Get some great last-minute ideas for non-material gifts that don’t break your budget or end up in the landfill!
In this episode I’ll talk about why it’s great to give gifts for the holidays. And I’ll share some ideas from own “holiday gift bag” for meaningful gifts that are fun and creative and don’t add to the usual shopping and financial stress of the season.
Check out the Holiday Gift Guide for Those Coping With Death and Bereavement
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This series was kicked off with Podcast #118: “How Travel Helped My Grief.” I’ll be sharing lots of tips for places to visit, planning a grief travel experience, and creating rituals to help you process your grief.
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Holiday gift-giving is traditional for Christmas, Hanukkah and even Kwanzaa. Since all three of these holidays occur near the winter solstice, when daylight hours are the shortest of the entire year, their celebrations also include light as a key component, in the form of candles, Yule fires, or strings of lights used for decoration. We bring in light to counteract the darkness and we offer gifts to one another to show our love and regard.
While this gift-giving is a beautiful tradition, there is no doubt that it has become over-commercialized for those who celebrate Christmas. So much emphasis has been placed on gifts that the actual meaning of the holiday seems nearly lost in the race to buy the best presents. Sadly we live in a society where most people actually have far more “stuff” than they need or could ever use, which makes the gift-glut even worse for the environment, our pocketbooks, and our souls. It’s time to rescue the holiday from the overconsumption of material goods by changing the way we give to one another.
My family has adopted a tradition of giving one another “experiences” rather than objects. We surprise each other with creative ideas for ways to spend special time together that take place later in the year, so the Christmas spirit lasts far longer than just one day. As an example our experiences last Christmas included a wine-tasting trip, a Beatles tribute concert, a sunset picnic in San Diego, and a camping trip to Joshua Tree National Park. None of these experiences cost much money and they were all easy to plan and schedule. AND they each created special memories that will last far longer than any material possession would last.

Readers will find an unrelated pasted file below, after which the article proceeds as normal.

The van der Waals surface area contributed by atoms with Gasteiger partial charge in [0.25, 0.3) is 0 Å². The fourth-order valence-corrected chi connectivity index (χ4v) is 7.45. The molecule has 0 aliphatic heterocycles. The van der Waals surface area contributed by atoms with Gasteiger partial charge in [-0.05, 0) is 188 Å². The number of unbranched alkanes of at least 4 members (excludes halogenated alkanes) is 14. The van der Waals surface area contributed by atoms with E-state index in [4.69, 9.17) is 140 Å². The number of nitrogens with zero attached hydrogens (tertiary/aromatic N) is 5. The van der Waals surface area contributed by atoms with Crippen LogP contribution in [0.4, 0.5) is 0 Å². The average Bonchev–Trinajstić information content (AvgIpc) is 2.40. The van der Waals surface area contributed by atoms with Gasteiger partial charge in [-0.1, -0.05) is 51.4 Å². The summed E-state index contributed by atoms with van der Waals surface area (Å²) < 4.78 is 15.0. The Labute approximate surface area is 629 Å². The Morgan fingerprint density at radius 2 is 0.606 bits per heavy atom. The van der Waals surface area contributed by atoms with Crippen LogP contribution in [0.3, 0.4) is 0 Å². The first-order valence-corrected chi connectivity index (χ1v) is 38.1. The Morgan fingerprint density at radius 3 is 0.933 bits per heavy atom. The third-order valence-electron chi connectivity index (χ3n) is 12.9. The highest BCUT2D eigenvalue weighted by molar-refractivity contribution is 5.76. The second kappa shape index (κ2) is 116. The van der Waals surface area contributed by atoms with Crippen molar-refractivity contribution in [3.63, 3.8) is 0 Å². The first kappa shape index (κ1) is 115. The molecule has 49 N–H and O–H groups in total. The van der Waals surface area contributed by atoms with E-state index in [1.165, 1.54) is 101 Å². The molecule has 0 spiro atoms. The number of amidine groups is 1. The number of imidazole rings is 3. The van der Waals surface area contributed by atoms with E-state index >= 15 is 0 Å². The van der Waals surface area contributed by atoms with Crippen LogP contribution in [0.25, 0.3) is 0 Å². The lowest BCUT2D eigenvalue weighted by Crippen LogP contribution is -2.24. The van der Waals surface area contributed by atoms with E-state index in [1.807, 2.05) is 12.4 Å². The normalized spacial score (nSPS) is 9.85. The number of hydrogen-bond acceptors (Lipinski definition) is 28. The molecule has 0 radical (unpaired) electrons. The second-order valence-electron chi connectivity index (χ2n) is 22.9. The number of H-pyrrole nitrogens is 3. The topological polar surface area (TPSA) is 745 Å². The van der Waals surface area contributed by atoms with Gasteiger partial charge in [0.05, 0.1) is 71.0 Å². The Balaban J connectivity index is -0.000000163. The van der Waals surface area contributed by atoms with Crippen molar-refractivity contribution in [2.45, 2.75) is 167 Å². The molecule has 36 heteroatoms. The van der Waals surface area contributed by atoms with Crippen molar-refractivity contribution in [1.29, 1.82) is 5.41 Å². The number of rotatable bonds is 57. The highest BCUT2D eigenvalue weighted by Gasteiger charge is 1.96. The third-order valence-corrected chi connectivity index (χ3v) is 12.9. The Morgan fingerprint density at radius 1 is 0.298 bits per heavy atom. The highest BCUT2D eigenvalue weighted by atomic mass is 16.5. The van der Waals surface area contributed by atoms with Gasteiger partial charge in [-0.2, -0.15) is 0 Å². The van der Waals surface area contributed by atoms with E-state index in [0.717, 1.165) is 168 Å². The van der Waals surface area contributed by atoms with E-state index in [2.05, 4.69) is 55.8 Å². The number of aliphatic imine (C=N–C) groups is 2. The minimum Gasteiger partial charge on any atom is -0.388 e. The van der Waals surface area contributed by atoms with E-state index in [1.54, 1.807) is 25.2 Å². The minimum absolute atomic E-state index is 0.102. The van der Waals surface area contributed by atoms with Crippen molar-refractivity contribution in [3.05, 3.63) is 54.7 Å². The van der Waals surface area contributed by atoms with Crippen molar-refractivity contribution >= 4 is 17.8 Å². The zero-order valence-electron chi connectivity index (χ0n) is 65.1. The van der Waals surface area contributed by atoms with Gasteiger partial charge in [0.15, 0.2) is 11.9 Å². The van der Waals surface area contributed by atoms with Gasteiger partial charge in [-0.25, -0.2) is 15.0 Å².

The original Christmas gifts, from the Three Wise Men according to legend, included gold to honor royalty, frankincense to create a sacred space, and myrrh (an herb used for embalming) to remind us of our mortality. With this guide in mind we can plan our own “wise gifts” for the holidays.
In my mind, gold is represented by the giving of your time; in our lives, time is precious and when you choose to give your time to another you honor their royalty. Frankincense is replaced by the giving of your wisdom and talents--a gift of your soul–to bless your loved one. The function of myrrh is accomplished by talking about the preciousness of life and the fleeting nature of the special times we have to celebrate with one another because we are mortal.
Taking your time and talents and your impermanence into consideration, here are some ideas for experiences you might give to your loved ones this holiday season:
- camping adventure
- hiking trip
- bird watching
- concert or show tickets (to see together)
- art 101 tour (if you are an art lover)
- introduction to opera or symphony
- craft class – like knitting, crocheting, etc. Whatever you know well enough to teach
- private yoga lesson or meditation class (to take together)
- cooking lesson (and share the meal after)
- scrapbooking class
- painting class
The basic idea is that you offer to teach what you know to your loved ones or to share an experience that’s new to both of you that you can learn from together. Some of these ideas are pricier than others (especially show tickets) but if your funds are tight you can plan a hike or a special picnic quite inexpensively.
Finally don’t forget to talk with your loved ones about the fleeting nature of life and why we must all cherish our opportunities to share these experiences together.
It’s important to get everyone to buy in to this idea before the holiday celebrations start and it may not work well for children who still expect a visit from Santa. But the gift of an experience could end up changing your holiday and your relationships for the better. I hope you’ll give it a try!
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Face Your Fear BE Ready Love Your Life